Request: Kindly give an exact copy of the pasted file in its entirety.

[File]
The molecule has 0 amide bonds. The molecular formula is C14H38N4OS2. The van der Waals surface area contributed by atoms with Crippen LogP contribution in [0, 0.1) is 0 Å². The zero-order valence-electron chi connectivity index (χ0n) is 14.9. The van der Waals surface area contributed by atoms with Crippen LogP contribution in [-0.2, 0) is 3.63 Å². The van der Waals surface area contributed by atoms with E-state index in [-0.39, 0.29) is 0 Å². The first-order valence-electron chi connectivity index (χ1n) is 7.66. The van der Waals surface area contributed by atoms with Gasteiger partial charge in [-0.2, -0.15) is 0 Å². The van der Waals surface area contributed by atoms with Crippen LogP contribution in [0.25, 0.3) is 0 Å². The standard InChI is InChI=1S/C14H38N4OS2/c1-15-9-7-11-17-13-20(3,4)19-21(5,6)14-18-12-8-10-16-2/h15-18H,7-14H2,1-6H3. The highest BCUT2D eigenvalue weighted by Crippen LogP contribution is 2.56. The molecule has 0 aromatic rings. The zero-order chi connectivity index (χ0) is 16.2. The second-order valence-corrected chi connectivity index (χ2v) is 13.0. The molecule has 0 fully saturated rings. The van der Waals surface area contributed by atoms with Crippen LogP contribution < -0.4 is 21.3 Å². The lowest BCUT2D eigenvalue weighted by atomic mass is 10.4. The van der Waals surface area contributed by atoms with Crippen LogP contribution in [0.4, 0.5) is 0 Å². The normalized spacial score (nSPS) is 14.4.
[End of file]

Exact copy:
The molecule has 0 amide bonds. The molecular formula is C14H38N4OS2. The van der Waals surface area contributed by atoms with Crippen LogP contribution in [0, 0.1) is 0 Å². The zero-order valence-electron chi connectivity index (χ0n) is 14.9. The van der Waals surface area contributed by atoms with Crippen LogP contribution in [-0.2, 0) is 3.63 Å². The van der Waals surface area contributed by atoms with E-state index in [-0.39, 0.29) is 0 Å². The first-order valence-electron chi connectivity index (χ1n) is 7.66. The van der Waals surface area contributed by atoms with Gasteiger partial charge in [-0.2, -0.15) is 0 Å². The van der Waals surface area contributed by atoms with Crippen LogP contribution in [0.25, 0.3) is 0 Å². The standard InChI is InChI=1S/C14H38N4OS2/c1-15-9-7-11-17-13-20(3,4)19-21(5,6)14-18-12-8-10-16-2/h15-18H,7-14H2,1-6H3. The highest BCUT2D eigenvalue weighted by Crippen LogP contribution is 2.56. The molecule has 0 aromatic rings. The zero-order chi connectivity index (χ0) is 16.2. The second-order valence-corrected chi connectivity index (χ2v) is 13.0. The molecule has 0 fully saturated rings. The van der Waals surface area contributed by atoms with Crippen LogP contribution < -0.4 is 21.3 Å². The lowest BCUT2D eigenvalue weighted by atomic mass is 10.4. The van der Waals surface area contributed by atoms with Crippen LogP contribution in [0.4, 0.5) is 0 Å². The normalized spacial score (nSPS) is 14.4.